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Math Help - Constructive Induction

  1. #1
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    Constructive Induction

    I am trying to solve a problem with Constructive Induction. But I really don't understand what Constructive Induction is. Can anyone explain it to me using the following problem as an example? Thanks

    Problem:
    Use constructive induction to derive a formula for the following:
    n
    Σ i^(3)
    i=1
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  2. #2
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    Quote Originally Posted by tshare1 View Post
    I am trying to solve a problem with Constructive Induction. But I really don't understand what Constructive Induction is. Can anyone explain it to me using the following problem as an example? Thanks

    Problem:
    Use constructive induction to derive a formula for the following:
    n
    Σ i^(3)
    i=1
    The formula you gave makes no sense for induction. There is noting to induce or deduce.

    \Sigma_{i=1}^N i^3 is equal to i^3 \Sigma_{i=1}^n=n i^3
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  3. #3
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    Quote Originally Posted by tshare1 View Post
    I am trying to solve a problem with Constructive Induction. But I really don't understand what Constructive Induction is. Can anyone explain it to me using the following problem as an example? Thanks

    Problem:
    Use constructive induction to derive a formula for the following:
    n
    Σ i^(3)
    i=1
    n=1: \sum_{1=1}^1i^3=1^3=1

    n=2: \sum_{i=1}^2i^3=1+2^3=1+8=9

    n=3: \sum_{i=1}^3i^3=9+3^3=9+27=36

    n=4: \sum_{i=1}^4i^3=36+4^3=36+64=100

    n=5: \sum_{i=1}^5i^3=100+5^3=100+125=225

    Pattern

    1, 9, 36, 100, 225.... are squares

    1=1^2,\ 9=3^2,\ 36=6^2,\ 100=10^2,\ 225=15^2,....

    Pattern

    The numbers that are squared differ by "n" each time.

    n=1: 1=1

    n=2: 3=1+2

    n=3: 6=1+2+3

    n=4: 10=1+2+3+4

    n=5: 15=1+2+3+4+5

    Hypothesis: \sum_{i=1}^ni^3=\left(\sum_{i=1}^ni\right)^2

    Sum of the cubes of n consecutive natural numbers=the square of the sum of the n numbers.


    \sum_{i=1}^ni=\frac{n(n+1)}{2}

    \sum_{i=1}^ni^3=\left(\frac{n(n+1)}{2}\right)^2=\f  rac{n^2(n+1)^2}{4}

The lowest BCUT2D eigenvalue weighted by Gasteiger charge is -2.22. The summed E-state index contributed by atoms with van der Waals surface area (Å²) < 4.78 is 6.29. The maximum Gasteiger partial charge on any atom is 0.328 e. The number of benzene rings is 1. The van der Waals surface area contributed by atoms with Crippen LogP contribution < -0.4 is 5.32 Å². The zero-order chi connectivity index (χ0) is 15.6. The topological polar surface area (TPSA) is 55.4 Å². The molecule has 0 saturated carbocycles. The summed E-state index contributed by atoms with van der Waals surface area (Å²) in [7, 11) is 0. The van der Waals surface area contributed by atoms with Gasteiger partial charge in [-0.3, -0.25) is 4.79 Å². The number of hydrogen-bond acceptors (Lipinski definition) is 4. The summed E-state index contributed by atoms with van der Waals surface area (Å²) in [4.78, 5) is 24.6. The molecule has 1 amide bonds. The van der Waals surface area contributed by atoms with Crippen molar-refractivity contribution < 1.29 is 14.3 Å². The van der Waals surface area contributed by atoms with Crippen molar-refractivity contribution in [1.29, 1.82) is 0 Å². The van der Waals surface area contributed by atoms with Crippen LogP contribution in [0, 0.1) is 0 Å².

Last edited by Archie Meade; February 14th 2010 at 10:03 AM. Reason: typo
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  4. #4
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    Of course, that is not the complete proof.
    The formula has been derived by examining a pattern from the first few terms of n.

    To be sure whether this formula holds for all n natural numbers,
    we try to establish that the formula being true for some n=k, causes the formula to be true for the next n=k+1.

    Because we use n or k, we are attempting to establish this term-by-term relationship in general for all pairs of terms.

    If it works then a chain-reaction is established for all n.

    To do this we try to prove

    \sum_{i=1}^{k+1}i^3=\frac{(k+1)^2(k+2)^2}{4}

    Therefore, we start by adding the next cube

    (k+1)^3+\frac{k^2(k+1)^2}{4}=(k+1)(k+1)^2+\frac{k^  2(k+1)^2}{4}

    =\frac{(k+1)^2\left(4(k+1)+k^2\right)}{4}=\frac{(k  +1)^2(4k+4+k^2)}{4}=\frac{(k+1)^2(k+2)^2}{4}

    Therefore the formula holds for all n, as it holds for n=1.
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  5. #5
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    Quote Originally Posted by Archie Meade View Post
    Of course, that is not the complete proof.
    The formula has been derived by examining a pattern from the first few terms of n.

    To be sure whether this formula holds for all n natural numbers,
    we try to establish that the formula being true for some n=k, causes the formula to be true for the next n=k+1.

    Because we use n or k, we are attempting to establish this term-by-term relationship in general for all pairs of terms.

    If it works then a chain-reaction is established for all n.

    To do this we try to prove

    \sum_{i=1}^{k+1}i^3=\frac{(k+1)^2(k+2)^2}{4}

    Therefore, we start by adding the next cube

    (k+1)^3+\frac{k^2(k+1)^2}{4}=(k+1)(k+1)^2+\frac{k^  2(k+1)^2}{4}

    =\frac{(k+1)^2\left(4(k+1)+k^2\right)}{4}=\frac{(k  +1)^2(4k+4+k^2)}{4}=\frac{(k+1)^2(k+2)^2}{4}

    Therefore the formula holds for all n, as it holds for n=1.
    You are right.
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